What should you feed your dog

A bulldog bending over a food bowl eating from it

Short answer? It depends. Adult dogs can eat 1 to 2 times per day, while puppies need anywhere between 3 to 6 meals, though most are fine with 3 to 4. Puppies need approximately twice as much food as an adult dog of similar size–so, for example, if an adult dog weighing 10 pounds needs 350 calories, a 10-pound puppy needs 700. Growing is a lot of work! If you need help figuring out how much to feed your pup, use an online calorie counter as a starting point.

What to look for in dog food

Dogs are descended from omnivores and can eat meat, grains, and vegetables. At least 10 percent of their calories should come from protein. Puppies need puppy-specific or all life stages food, which is often higher in fat and protein than adult dog food to support their growth.

The product should contain the statement “NAME is formulated to meet the nutritional levels established by the AAFCO Dog Food Nutrient Profiles.” Look specifically for food that is labeled as a “complete” diet with all required nutrients. Anything labeled “short-term,” “intermittent,” or “complementary” is intended to supplement your pup’s diet.

How to use your dogs food as a training aid

Meals aren’t the only time your dog eats. Treats are an integral part of training. Reserving some of their daily portion of food and mixing it with high-value treats allows you to keep calories within an appropriate range.

Food can also be used to provide mental stimulation. Put it in a kong, a Toppl, a sniff mat, or another puzzle toy to help your dog burn off energy. Hand feeding can also be a powerful bonding tool, especially if you and your pup are still getting to know each other, and provides an opportunity to work on bite inhibition and build impulse control.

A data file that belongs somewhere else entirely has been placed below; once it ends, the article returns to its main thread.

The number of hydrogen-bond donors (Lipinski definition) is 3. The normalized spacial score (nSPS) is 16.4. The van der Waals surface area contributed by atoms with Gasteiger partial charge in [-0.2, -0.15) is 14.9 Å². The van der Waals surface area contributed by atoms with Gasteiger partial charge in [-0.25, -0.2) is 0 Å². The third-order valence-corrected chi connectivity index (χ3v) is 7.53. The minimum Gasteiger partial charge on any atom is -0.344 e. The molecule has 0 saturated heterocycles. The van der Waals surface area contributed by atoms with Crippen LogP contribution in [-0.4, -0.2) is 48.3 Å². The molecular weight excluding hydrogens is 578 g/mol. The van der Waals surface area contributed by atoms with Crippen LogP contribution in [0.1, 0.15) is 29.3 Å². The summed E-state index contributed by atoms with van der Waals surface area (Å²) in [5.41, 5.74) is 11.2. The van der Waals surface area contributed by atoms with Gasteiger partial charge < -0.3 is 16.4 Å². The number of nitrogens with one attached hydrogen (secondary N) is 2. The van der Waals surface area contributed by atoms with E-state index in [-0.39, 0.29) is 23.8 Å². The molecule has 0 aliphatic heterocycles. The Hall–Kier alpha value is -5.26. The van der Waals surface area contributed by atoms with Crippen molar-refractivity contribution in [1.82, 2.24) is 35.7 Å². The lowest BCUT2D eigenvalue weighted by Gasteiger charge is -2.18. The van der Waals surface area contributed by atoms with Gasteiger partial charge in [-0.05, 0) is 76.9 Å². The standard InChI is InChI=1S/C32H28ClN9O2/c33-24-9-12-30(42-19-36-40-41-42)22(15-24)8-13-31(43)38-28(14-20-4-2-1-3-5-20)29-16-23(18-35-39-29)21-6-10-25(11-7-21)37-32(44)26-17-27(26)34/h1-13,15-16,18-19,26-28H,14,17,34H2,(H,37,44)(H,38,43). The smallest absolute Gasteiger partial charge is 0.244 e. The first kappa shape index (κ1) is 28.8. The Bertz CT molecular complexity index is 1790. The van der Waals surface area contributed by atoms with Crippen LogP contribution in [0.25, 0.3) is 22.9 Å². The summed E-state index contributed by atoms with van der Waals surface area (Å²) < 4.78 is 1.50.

Why use food rewards in modern dog training

As a reinforcer, food is more effective than praise and petting. It can be used to mark and reward behavior more efficiently and precisely than play and is more usable in daily life.

Food can also alter a dog’s dopamine levels, allowing handlers to change a dog’s brain chemistry over time. Food and fear are incompatible in a dog’s brain–if a dog is focused on food, they are not focusing on a source of anxiety or stress.

Interested in taking it further? Gentle Beast covers canine health and nutrition in greater detail. Each workshop is led by veterinarian Dr. Jessica Lowe or pet behavior expert Alex Sessa. They walk you through the basics of dog ownership step-by-step.

About the Author

A picture of Melody smiling towards the camera
Melody Lee
Contributing Writer

Melody Lee is a contributing writer for Gentle Beast, and is a CPDT-KA dog trainer. She lives in Manhattan with two feral cats, Littlepip and Alphonse, that tolerate her clicker training attempts. One day, her cats might let her adopt a dog of her own.

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